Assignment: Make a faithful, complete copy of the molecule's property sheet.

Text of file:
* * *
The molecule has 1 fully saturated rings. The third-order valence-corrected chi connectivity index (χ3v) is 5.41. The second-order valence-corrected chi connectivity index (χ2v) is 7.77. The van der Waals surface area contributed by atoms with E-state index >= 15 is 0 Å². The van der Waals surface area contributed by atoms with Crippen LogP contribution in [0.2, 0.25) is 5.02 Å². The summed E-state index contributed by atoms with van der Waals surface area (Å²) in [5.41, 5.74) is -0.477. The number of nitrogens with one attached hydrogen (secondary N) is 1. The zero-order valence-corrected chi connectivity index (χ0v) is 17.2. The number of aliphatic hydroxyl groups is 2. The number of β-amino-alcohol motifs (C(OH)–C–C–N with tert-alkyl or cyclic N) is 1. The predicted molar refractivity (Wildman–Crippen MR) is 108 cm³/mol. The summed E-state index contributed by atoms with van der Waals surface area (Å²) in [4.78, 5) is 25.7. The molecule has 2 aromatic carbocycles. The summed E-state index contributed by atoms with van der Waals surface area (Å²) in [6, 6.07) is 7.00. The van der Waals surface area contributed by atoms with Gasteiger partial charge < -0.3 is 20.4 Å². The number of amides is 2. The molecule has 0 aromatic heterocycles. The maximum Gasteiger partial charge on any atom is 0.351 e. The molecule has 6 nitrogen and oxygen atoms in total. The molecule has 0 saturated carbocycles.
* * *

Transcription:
The molecule has 1 fully saturated rings. The third-order valence-corrected chi connectivity index (χ3v) is 5.41. The second-order valence-corrected chi connectivity index (χ2v) is 7.77. The van der Waals surface area contributed by atoms with E-state index >= 15 is 0 Å². The van der Waals surface area contributed by atoms with Crippen LogP contribution in [0.2, 0.25) is 5.02 Å². The summed E-state index contributed by atoms with van der Waals surface area (Å²) in [5.41, 5.74) is -0.477. The number of nitrogens with one attached hydrogen (secondary N) is 1. The zero-order valence-corrected chi connectivity index (χ0v) is 17.2. The number of aliphatic hydroxyl groups is 2. The number of β-amino-alcohol motifs (C(OH)–C–C–N with tert-alkyl or cyclic N) is 1. The predicted molar refractivity (Wildman–Crippen MR) is 108 cm³/mol. The summed E-state index contributed by atoms with van der Waals surface area (Å²) in [4.78, 5) is 25.7. The molecule has 2 aromatic carbocycles. The summed E-state index contributed by atoms with van der Waals surface area (Å²) in [6, 6.07) is 7.00. The van der Waals surface area contributed by atoms with Gasteiger partial charge < -0.3 is 20.4 Å². The number of amides is 2. The molecule has 0 aromatic heterocycles. The maximum Gasteiger partial charge on any atom is 0.351 e. The molecule has 6 nitrogen and oxygen atoms in total. The molecule has 0 saturated carbocycles.